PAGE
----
Knowledge was “blooming” this week as students investigated the plant world. Students learned that animals, and us, are mainly alive because of plants; they provide us with food and oxygen. The young scientists also learned how plants, also considered autotrophs (self-nourishing or self-feeding), create food using photosynthesis. Using carbon dioxide, water, and sunlight, they create sugar (food) and release oxygen. Students were surprised when they learned that plants can also USE oxygen to break down the sugars they created in less favorable conditions (such as low sunlight, low water, or low carbon dioxide). Students were also surprised to learn that plants can affect weather by “sweating” water through pores found on the leaves called stomata.
Do you remember how deforestation (cutting down trees) impacts not only the environment, but also the climate?!
Just before we put our plastic “scalpels” to the test, we learned about the evolution of plants. We traveled through time and learned how plants reproduced and what advantages they acquired over time. We started with plants such as mosses, which go through asexual reproduction (or “cloning”) and non-vascular plants, such as ferns, which uses spores, all the way to plants who actually use seeds to reproduce, whether the seeds are “naked”, such as with conifers (pine cones) or “true seeds”, found in flowering plants. Scientists use these characteristics to separate plants into different groups. We mainly focused on angiosperms today, or flowering plants!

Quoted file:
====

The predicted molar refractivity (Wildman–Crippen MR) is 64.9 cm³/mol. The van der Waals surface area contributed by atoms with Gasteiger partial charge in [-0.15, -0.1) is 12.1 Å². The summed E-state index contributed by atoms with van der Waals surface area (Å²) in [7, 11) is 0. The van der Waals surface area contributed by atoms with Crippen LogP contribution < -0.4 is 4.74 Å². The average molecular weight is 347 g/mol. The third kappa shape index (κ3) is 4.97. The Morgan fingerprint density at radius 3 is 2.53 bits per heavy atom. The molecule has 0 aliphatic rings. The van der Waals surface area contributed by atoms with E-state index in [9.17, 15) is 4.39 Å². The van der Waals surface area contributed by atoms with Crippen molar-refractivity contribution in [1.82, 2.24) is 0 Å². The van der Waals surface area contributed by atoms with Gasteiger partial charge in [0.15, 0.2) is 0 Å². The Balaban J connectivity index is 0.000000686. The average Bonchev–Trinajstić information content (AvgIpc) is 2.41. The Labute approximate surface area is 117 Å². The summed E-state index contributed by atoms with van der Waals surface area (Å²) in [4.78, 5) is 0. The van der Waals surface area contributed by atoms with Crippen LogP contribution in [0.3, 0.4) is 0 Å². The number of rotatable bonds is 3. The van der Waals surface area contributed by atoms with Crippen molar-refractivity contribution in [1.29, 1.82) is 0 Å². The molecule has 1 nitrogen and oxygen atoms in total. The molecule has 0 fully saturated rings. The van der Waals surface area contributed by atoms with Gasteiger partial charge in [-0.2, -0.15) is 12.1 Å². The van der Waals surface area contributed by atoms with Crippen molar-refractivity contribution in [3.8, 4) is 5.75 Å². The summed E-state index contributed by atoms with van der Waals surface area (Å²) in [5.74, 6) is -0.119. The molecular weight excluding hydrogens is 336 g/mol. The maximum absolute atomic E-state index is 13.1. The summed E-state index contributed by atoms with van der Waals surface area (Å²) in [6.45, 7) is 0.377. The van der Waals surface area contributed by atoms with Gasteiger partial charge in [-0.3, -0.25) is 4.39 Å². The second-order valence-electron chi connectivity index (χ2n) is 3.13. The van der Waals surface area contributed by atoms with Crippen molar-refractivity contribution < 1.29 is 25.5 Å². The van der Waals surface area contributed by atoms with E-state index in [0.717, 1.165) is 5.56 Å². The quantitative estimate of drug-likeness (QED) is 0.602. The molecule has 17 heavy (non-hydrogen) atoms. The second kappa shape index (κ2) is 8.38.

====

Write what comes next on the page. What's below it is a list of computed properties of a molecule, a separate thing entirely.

We ended our class with a fun flower dissection – what better way to celebrate Valentine’s Day?! During the dissection, students worked on identifying and determining the function of the specialized structures of the flower. We worked through drawing and labeling all the structures we can find on all different flowers. Which flower was the easiest to identify?
Don’t be surprised if your budding scientist asks to dissect the next bouquet of flowers that enters your house!